Tuesday, 21 April 2015

UKIP - the new Bennites, but with added fruitcake

Paradoxes abound in politics.  The late Tony Benn polarised opinion on the left, whilst emerging as the definitive 1970s and 1980s folk demon (supplanted now by immigrants, scroungers and those who are just a little bit different) for the right.  Benn was a romantic scholar, idealising the vision of a pre-Marxist radicalism, but with his own peculiar integrity.  What is now fascinating is that, as one of the most adamant anti-EEC voices in the Labour Party, many of his clothes have been stolen by the Kippers and the lunatic right of the Tory party.

The economic condition of the UK in the 1970s, prior to the mobilisation of North Sea oil and gas,  was parlous.  A combination of mismanagement and a perfect storm resulted in very high inflation, declining output and burgeoning public spending - and the first recorded instance of what was then a developed manufacturing economy having to seek rescue from the IMF.  In 1976, Benn was the leading advocate of what became the Alternative Economic Strategy.  This is, with only minor variations, now the mantra of much of the Europhobic right.

When the UK finally joined Europe, it was principally to gain access to a large free-trade bloc.  This remains central today.  The AES was the expression of a protectionist, interventionist economy - effectively a siege state with prohibitive tariffs for imports, significant controls on capital movement, government control of wider economic activity and very high taxation.  It attracted the hard left, gradually acquiring more demands from both within the Labour party and in the contemporary Trotskyite groups, finding its final flowering in the 1983 General Election manifesto.

State control of the commanding heights of the economy was central to the AES - including nationalising the banks - regarded as too mad in 1983 to have any traction.  This became mainstream policy in 2008.  For the nay-sayers, they may have been proved right, because the banking sector has not been chastened or responded to any prodding for social responsibility!  The anti-European, little-England autarky now has its clearest expression in the Kipper approach, although with their mastery of inadvertent but crass spin, they are still pretending that the remaining 26 members of the EU would be happy with the UK being a vassal state in much the same way that Norway and Switzerland have developed to maintain trading links.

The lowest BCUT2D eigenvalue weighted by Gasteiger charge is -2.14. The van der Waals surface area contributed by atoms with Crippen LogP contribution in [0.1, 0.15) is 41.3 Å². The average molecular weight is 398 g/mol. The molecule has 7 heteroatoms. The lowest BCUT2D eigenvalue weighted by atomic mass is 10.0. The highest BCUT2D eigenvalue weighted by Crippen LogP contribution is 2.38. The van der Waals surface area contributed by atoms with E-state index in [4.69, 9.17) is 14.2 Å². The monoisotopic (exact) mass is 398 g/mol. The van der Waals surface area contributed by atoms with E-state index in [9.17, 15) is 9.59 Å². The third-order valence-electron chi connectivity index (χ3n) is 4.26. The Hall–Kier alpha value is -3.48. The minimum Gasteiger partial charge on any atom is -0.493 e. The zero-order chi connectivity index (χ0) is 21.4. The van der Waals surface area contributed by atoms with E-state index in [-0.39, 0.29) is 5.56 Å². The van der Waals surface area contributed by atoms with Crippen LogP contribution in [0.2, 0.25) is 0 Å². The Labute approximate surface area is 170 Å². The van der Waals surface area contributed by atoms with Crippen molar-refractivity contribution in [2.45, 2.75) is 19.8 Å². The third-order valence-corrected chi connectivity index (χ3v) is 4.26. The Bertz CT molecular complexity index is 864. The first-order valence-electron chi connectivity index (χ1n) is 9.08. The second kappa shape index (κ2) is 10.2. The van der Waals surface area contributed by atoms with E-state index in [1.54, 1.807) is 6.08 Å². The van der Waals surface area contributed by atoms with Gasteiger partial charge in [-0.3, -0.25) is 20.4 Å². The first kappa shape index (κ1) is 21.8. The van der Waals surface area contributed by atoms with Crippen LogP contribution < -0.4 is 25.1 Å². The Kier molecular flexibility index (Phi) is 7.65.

The AES was a major delusion, but it was a response to a specific crisis.  The contemporary little Englanders are lunatics at best, culpable and persistent liars as well.  Discounting their links to interest groups from the far right, free-market nutters of the freakiest kind, and their inchoate nostalgia for a 1950s that never existed, the proposition that Britain could inoculate itself from all those nasty, intelligent, hard-working foreigners is a chimera that only exists in the heads of those who peddle it, and in the droolings of stooge journalists who are either insulated from reality or selling their souls to pay their way.

Benn's disciples, even if not the man himself, saw nationalisation and intervention as good in themselves - whereas the right would puff up their credentials in promoting the market.  This is mendacious piffle, as promoting themselves is the only prime motivator.  To listen to Farage and right-wing fools such as Bill Cash, Michael Fabricant and even members of the Cabinet, you would consider that the EU is some form of moral cesspit rather than an imperfect institution capable and deserving of reform.  That this scare tactic doesn't appear to be working is another parallel with the Bennites - the more the mantra was pushed the more the gaps appeared to be exploited.  This time, however, parts of the press are on their side.

The UKIP bubble appears to be bursting, with constant racism, sexism, homophobia and just plain fascism the daily diet.  Add to this its intellectual bankruptcy, and the new Benn will find himself marginalised yet again.  Whatever the mainstream debate, the inability of a tendency which bases its ideology on the shouted rantings of a lager lout at midnight on a Friday to develop a credible programme will be one of the lessons learned from the last five years.  The Kippers are managing to combine the ascetic misinterpretations of Tony Benn with the messianic evil of Oswald Mosley - and their fate will be that of the latter.

Friday, 17 April 2015

Look left, look right, lame duck

Of the unaccountable absences in the current General Election campaign, the void around the Deputy Prime Minister is perhaps the deepest and least puzzling.  The irony of a contest dominated by pluralism without a Liberal element is fast becoming axiomatic, and the lack of any serious constitutional debate in the situation where it is clear that the electoral system will deliver perverse outcomes demonstrates Clegg's failure to capitalise on his time in government.

About the only demonstration that Britain has had five years of atypical government has been the needling by the right-wing press surrounding the post-election relationship between Miliband and Sturgeon.  They are being astute in not committing, with the SNP prodding and Labour resisting, to a full-blown arrangement similar to that with which Cameron ensnared the Liberal Democrats in 2010. A minority administration is a perfectly legitimate outcome - for example building on Labour's experience after 1929 and the Liberal administration after the triumph of the Irish Nationalists in 1910.  In a country obsessed with historical precedent, this is hardly revolutionary.